Deriving long-run inequality series from tax data
|Collections||ANU Centre for Economic Policy Research (CEPR)|
|Title:||Deriving long-run inequality series from tax data|
|Publisher:||Canberra, ACT: Centre for Economic Policy Research (CEPR), The Australian National University|
|Series/Report no.:||Discussion Paper (Centre for Economic Policy Research (CEPR), The Australian National University): No. 476|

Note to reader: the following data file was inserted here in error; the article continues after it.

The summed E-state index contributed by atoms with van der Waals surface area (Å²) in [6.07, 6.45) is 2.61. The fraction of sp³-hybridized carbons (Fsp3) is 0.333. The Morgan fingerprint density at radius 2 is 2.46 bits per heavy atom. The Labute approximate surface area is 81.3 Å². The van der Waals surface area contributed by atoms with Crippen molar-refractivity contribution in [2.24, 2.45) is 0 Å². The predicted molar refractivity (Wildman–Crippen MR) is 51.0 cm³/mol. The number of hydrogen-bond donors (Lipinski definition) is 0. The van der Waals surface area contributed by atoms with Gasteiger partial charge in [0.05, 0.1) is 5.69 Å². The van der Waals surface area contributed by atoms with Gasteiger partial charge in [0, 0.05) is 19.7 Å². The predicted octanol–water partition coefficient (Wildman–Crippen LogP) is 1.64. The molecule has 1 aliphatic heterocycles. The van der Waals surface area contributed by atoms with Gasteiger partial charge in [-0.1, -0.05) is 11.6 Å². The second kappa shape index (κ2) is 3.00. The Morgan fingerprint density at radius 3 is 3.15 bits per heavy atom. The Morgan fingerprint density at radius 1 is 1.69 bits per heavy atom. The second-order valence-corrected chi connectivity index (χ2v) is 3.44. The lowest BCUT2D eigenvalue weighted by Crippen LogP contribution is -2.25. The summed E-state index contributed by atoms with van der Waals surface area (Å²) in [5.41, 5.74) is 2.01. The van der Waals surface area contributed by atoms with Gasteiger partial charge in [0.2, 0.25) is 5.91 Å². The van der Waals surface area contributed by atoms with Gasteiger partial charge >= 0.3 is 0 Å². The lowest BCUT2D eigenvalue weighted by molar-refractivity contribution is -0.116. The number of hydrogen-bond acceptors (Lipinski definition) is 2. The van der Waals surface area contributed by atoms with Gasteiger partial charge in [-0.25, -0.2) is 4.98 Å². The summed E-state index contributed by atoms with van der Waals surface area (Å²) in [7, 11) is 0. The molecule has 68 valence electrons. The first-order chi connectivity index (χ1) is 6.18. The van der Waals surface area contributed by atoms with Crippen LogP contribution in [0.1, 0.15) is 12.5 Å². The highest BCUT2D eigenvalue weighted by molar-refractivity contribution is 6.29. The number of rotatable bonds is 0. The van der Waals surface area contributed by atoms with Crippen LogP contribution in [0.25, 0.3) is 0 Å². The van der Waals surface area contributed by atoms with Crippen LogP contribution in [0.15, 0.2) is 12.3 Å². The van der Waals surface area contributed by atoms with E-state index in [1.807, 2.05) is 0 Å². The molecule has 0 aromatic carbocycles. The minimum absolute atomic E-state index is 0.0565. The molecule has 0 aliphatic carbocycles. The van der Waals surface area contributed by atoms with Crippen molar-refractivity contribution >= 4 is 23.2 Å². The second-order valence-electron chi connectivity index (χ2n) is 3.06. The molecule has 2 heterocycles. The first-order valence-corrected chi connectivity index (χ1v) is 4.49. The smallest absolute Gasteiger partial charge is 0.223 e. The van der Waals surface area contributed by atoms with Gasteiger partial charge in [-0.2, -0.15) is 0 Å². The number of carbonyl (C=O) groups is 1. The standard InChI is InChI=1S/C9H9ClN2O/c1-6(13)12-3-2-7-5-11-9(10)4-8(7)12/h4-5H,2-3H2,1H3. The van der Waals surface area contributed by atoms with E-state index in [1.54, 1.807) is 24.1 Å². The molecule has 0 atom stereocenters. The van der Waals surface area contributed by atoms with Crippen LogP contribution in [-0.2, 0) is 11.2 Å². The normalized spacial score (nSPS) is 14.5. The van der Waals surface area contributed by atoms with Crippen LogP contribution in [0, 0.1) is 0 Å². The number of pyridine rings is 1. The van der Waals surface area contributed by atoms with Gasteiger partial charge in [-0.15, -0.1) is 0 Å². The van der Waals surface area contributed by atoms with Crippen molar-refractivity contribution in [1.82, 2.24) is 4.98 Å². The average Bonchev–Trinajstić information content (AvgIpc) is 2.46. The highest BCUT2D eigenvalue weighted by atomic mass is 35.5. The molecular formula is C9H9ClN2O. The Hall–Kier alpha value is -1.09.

Prior to the last three decades, regular surveys on household income were rare or nonexistent in many developed countries, making it difficult for economists to develop longrun series on income distribution. Using taxation statistics, which tend to be available over a longer time span, I propose a method for imputing the incomes of non-taxpayers, and deriving the underlying distribution of income. Because taxation statistics are typically disaggregated by gender, it is possible to derive separate income distribution series for men and women in countries where individuals file separately. I show that over the past four decades, the distribution of adult male incomes is a good proxy for the distribution of family incomes. Applying this method to Australia, I develop a new annual series for inequality from 1942-2000. Inequality fell in the 1950s and the 1970s, and rose during the 1980s and 1990s – a pattern similar to the United Kingdom.
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